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(Left to right) Engineering first year Udit Garg, College and Wharton first year Aravind Krishnan, College first year Aarush Sahni, Wharton first year Andrew Diep-Tran, and Wharton Vice Dean of Entrepreneurship Lori Rosenkopf.

ToxiSense, a biopharmacology venture founded by four Penn first years, seeks to develop a cheaper and more sustainable test for clean drinking water, and was awarded $85,000 at the 2022 Venture Lab Startup Challenge.

Venture Lab’s Startup Challenge is an annual competition for Penn student entrepreneurs to pitch their ideas to alumni judges and a live audience, in hopes of earning cash to help launch their venture. This year, ToxiSense was the winner of the Perlman Grand Prize, the Robert S. Blank New Venture Collaboration Award, and the Frederick H. Gloeckner Undergraduate Award. 

ToxiSense’s primary focus is detecting levels of endotoxins, disease-causing molecules in bacteria, in water, and in biopharmacological products. The current method for testing endotoxins is both environmentally damaging and expensive, relying on horseshoe crab blood which can cost as much as $60,000 per gallon.

Engineering first year Udit Garg, co-founder and Chief Operating Officer of ToxiSense, told The Daily Pennsylvanian how ToxiSense uses the Arabidopsis plant to create a more ecologically friendly solution to test endotoxins.

“We created a plant that will glow based on the endotoxin applied to it, and we did that using genetic engineering,” Garg said.

College and Wharton first year Aravind Krishnan, co-founder and Chief Executive Officer of ToxiSense, added in an interview with Axios Philadelphia that ToxiSense could produce a single endotoxin test for less than 50 cents compared to $19 for a test that uses horseshoe crab blood. 

The idea behind ToxiSense was conceived over five years ago, when Krishnan went on an eighth grade class trip to the Jersey Shore. 

“On this trip I learned from local ecologists the big problem of horseshoe crabs declining in population, and I learned that these horseshoe crabs are known as a keystone species that other species in the ecosystem rely on to survive,” Krishnan said. “I wanted to see if there was a better solution … so throughout high school, I pitched my ideas to professors at local universities and then conducted research.”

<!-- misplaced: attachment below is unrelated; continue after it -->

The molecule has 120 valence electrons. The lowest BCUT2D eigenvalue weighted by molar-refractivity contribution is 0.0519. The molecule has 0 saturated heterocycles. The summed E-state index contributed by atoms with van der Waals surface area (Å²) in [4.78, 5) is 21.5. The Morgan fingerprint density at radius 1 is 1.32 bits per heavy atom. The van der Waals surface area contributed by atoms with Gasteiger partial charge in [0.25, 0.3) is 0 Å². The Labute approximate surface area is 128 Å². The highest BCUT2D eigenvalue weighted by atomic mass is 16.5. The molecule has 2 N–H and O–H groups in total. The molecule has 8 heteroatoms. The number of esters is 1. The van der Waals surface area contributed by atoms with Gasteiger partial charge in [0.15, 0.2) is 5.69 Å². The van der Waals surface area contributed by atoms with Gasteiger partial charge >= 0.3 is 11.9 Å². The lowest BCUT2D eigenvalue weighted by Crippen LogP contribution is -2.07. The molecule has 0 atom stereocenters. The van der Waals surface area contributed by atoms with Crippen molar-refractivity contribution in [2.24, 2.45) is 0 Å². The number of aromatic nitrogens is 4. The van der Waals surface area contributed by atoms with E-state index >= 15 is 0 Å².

Krishnan and Garg met in the fall 2021 semester and co-founded ToxiSense, going on to compete in a pitch competition for Penn Social Entrepreneurship Movement.

“Four days before the pitch competition, we changed our idea to ToxiSense because [Krishnan] had the research done, but we failed miserably in that pitch competition,” Garg said. “Honestly, we were on the brink of quitting.”

In January 2022, College first year Aarush Sahni, Head of Research and Development, and Wharton first year Andrew Diep-Tran, Chief Business Officer, joined ToxiSense. Despite confidence in their idea, none of them expected to be the grand prize winners of the Startup Challenge.

“The five-minute pitch we provided [in the finals] went pretty well, but at the same time, we’re like only freshmen,” Garg said. “There was a company competing [against us] from there, and the guy that pitched that company was a guest lecturer for my [Management 267] class three months prior.” 

ToxiSense has already begun discussions with some organizations in the water testing market, where FDA approval is not required, unlike the biopharmaceutical market. 

“We’re actually in talks with the Philadelphia Water Department, and we’re looking into how we can incorporate our test into their testing scheme,” Sahni said. “On top of that, we’re in contact with other water testing organizations like charities and NGOs.”

ToxiSense’s progress has accelerated significantly since winning the Startup Challenge, which has led the company to make lots of business decisions. For this summer, ToxiSense plans on using most of its money to continue researching and developing its product.

“As a biotech startup, we are very driven by science, and the research is at the core of what we do,” Krishnan said. “We’re spending the vast majority of what we received towards conducting research this summer to primarily increase the sensitivity of our testing method.”